Christians use those ministers in society as God intends you to. What Paul is condemning here, though, is a very specific sort of litigation. He's condemning Christians initiating lawsuits against other Christians before unbelieving judges and over trivial matters without ever attempting to resolve the matter in the spiritual court of the church. So we need to realize lawsuits aren't bad.
Bad lawsuits are bad. And lawsuits are bad when they are the result of Christians being more committed to their individual rights than to the reputation of the church or to the beauty of the gospel. We run to the world for help when we don't esteem the church and its God-given authority highly enough. But secondly, we run to the world for help when we don't possess the character to resolve conflicts. When we don't possess the character to resolve conflicts. It is true that the church will be called upon to judge the world and the angels on Judgment Day. And if that's who we are, we ought to be competent to render judgment in trivial matters, right?
But what if we're not? What if we lack the moral discernment, the selfless impartiality, the fair-mindedness to resolve disputes justly among our own? In other words, what if we not only fail to esteem the church highly enough, but also lack the character that God says ought to characterize those who have been regenerated and filled by the Holy Spirit?
That would be a whole new layer of shame, wouldn't it? Paul says in verse 5, I say this to your shame. Can it be that there is no one among you wise enough to settle disputes between the brothers? There are times when we as the church, as Christians, run to the world for help because we lack wisdom to render a godly fair-minded judgment. And this, I think, highlights a very important paradox in the Christian life. It highlights the fact that there is often a discrepancy between what God says is positionally true of us spiritually because of our status in Christ and what is practically true of us experientially in time and space. God says, for example, that we are righteous in Christ, but I act unrighteous by sinning every day.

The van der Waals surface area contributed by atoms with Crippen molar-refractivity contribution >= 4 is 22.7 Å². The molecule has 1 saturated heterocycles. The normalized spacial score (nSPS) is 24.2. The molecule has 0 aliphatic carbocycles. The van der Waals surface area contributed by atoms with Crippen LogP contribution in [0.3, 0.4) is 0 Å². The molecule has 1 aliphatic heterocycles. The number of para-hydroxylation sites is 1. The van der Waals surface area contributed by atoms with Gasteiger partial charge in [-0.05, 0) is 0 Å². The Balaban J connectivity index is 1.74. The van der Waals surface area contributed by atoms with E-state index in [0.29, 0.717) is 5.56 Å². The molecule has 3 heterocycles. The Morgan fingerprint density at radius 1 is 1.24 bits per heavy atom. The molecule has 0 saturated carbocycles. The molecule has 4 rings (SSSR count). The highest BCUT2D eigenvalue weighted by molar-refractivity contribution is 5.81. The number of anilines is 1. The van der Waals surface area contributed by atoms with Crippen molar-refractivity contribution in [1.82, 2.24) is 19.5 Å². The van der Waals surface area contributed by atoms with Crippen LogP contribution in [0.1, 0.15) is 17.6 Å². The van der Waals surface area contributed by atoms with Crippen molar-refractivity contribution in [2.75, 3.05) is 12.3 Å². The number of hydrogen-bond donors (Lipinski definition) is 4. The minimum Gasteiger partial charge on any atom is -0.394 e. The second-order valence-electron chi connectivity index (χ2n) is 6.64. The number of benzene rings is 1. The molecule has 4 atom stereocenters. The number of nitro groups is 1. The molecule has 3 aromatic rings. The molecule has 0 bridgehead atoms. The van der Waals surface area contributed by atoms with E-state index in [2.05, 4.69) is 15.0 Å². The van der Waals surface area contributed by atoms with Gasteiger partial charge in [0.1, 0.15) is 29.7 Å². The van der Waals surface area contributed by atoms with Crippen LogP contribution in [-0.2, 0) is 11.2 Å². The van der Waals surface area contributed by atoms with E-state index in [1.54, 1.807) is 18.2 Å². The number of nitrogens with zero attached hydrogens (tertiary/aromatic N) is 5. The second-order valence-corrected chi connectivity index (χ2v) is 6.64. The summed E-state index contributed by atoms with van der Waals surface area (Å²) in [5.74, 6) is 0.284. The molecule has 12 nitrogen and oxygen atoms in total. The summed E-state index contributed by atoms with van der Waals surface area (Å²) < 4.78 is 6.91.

God says that not even the gates of hell will prevail against the church, but every day it seems that hell gets closer and closer to overwhelming and prevailing against the church. So there's often this apparent discrepancy between what God says we are from heaven's vantage point and what we actually are on Monday morning. We need to highly esteem the church because God highly esteems the church, but this doesn't mean we can't be honest with the fact that we have not yet arrived.